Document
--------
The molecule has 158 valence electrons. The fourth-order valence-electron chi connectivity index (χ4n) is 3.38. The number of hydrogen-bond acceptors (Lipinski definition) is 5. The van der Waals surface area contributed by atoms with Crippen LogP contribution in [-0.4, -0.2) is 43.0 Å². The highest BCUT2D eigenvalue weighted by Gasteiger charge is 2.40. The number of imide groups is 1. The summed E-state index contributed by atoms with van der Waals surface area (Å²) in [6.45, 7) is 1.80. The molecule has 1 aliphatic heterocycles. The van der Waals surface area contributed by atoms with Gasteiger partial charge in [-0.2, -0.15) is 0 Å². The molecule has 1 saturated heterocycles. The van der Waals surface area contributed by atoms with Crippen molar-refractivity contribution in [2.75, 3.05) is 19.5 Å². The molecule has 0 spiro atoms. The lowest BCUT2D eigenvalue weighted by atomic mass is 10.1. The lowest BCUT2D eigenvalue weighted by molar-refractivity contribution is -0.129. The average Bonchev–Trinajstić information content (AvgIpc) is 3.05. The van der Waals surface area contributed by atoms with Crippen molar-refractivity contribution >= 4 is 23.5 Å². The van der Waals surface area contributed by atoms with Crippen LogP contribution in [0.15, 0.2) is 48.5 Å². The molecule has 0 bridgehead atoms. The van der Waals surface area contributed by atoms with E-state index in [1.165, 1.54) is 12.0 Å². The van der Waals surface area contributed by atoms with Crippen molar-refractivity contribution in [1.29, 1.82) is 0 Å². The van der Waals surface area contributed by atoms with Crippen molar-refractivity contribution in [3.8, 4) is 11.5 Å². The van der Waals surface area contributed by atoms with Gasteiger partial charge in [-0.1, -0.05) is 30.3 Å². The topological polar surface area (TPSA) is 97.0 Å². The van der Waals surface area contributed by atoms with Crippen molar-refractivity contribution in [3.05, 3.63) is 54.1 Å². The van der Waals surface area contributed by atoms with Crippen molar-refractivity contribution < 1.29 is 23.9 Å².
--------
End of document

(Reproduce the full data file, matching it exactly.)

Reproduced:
The molecule has 158 valence electrons. The fourth-order valence-electron chi connectivity index (χ4n) is 3.38. The number of hydrogen-bond acceptors (Lipinski definition) is 5. The van der Waals surface area contributed by atoms with Crippen LogP contribution in [-0.4, -0.2) is 43.0 Å². The highest BCUT2D eigenvalue weighted by Gasteiger charge is 2.40. The number of imide groups is 1. The summed E-state index contributed by atoms with van der Waals surface area (Å²) in [6.45, 7) is 1.80. The molecule has 1 aliphatic heterocycles. The van der Waals surface area contributed by atoms with Gasteiger partial charge in [-0.2, -0.15) is 0 Å². The molecule has 1 saturated heterocycles. The van der Waals surface area contributed by atoms with Crippen molar-refractivity contribution in [2.75, 3.05) is 19.5 Å². The molecule has 0 spiro atoms. The lowest BCUT2D eigenvalue weighted by atomic mass is 10.1. The lowest BCUT2D eigenvalue weighted by molar-refractivity contribution is -0.129. The average Bonchev–Trinajstić information content (AvgIpc) is 3.05. The van der Waals surface area contributed by atoms with Crippen molar-refractivity contribution >= 4 is 23.5 Å². The van der Waals surface area contributed by atoms with Crippen LogP contribution in [0.15, 0.2) is 48.5 Å². The molecule has 0 bridgehead atoms. The van der Waals surface area contributed by atoms with E-state index in [1.165, 1.54) is 12.0 Å². The van der Waals surface area contributed by atoms with Crippen molar-refractivity contribution in [1.29, 1.82) is 0 Å². The van der Waals surface area contributed by atoms with Crippen molar-refractivity contribution in [3.8, 4) is 11.5 Å². The van der Waals surface area contributed by atoms with Gasteiger partial charge in [-0.1, -0.05) is 30.3 Å². The topological polar surface area (TPSA) is 97.0 Å². The van der Waals surface area contributed by atoms with Crippen molar-refractivity contribution in [3.05, 3.63) is 54.1 Å². The van der Waals surface area contributed by atoms with Crippen molar-refractivity contribution < 1.29 is 23.9 Å².